The MSCI World Index fell 3.2% in June, bringing the 2010 return to date to +5.9%. As has been the case for some months, daily volatility was high and media headlines often gave markets their short term direction.
During the first half of 2010 equity markets remained caught in a tug- of-war between strong economic fundamentals and investor fears around potential external shocks.
On the plus side, the US economy is over a year into its recovery and heading for a 2010 growth rate of more than 3%. Corporate earnings have been extremely strong, driven by increased revenues and lower costs following extensive cost cutting programs. Manufacturing and construction activity data trended upwards, while consumer and business confidence remained resilient. Inflation pressures were absent in the US and Europe where economic data was also positive in larger Eurozone countries.
On the other side of the equation, uncertainty lingered. The sovereign debt crisis in Europe was and is a real problem, escalating geopolitical tensions in Korea and the Middle East rattled nerves, Chinese policy tightening posed a possible disruption to global growth, and the oil spill in the Gulf of Mexico threw more uncertainty into the mix.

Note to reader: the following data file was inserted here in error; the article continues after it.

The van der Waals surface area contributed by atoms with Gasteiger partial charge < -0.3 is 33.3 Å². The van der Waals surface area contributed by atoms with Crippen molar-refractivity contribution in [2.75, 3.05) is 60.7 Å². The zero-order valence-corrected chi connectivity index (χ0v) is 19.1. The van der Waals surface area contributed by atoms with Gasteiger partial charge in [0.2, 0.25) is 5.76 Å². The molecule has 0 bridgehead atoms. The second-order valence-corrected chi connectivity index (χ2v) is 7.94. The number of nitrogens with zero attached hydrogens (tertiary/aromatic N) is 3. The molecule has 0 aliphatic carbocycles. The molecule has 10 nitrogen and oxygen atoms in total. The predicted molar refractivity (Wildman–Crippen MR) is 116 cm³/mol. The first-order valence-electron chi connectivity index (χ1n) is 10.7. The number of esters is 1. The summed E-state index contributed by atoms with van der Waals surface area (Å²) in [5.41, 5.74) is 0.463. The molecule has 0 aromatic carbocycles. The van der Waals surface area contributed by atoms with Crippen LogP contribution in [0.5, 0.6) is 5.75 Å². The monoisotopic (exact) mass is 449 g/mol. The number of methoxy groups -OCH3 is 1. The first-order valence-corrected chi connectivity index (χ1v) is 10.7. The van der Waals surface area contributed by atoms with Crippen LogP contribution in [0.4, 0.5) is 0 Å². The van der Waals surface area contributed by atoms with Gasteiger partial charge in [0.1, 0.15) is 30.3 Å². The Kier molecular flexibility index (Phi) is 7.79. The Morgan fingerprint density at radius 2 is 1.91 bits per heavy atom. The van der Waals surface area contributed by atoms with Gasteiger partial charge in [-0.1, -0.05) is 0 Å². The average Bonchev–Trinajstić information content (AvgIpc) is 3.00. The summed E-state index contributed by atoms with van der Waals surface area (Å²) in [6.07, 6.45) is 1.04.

Further to this, investors focused on interest rate policies and the inevitable claw back of fiscal stimulus packages in place since Lehman Brothers’ bankruptcy 20 months ago.
Forecasts for ECB rate rises have been pushed out to the spring of 2011 as the debt issues in peripheral Eurozone countries remained real threats. US interest rate increases may happen sooner, though, as its economy is in better shape.
On the fiscal side, European governments have generally begun to tighten policy, believing that smaller government deficits will reassure consumers, ultimately helping the economy, while the US authorities are taking a different view, pushing fiscal tightening back until next year at the earliest.
Emerging market economies have powered ahead at a much faster pace than the developed world in 2010. Emerging markets were not constrained by the same excesses which the developed world has built up in the form of consumer and sovereign debt.
Source – KBC Asset Management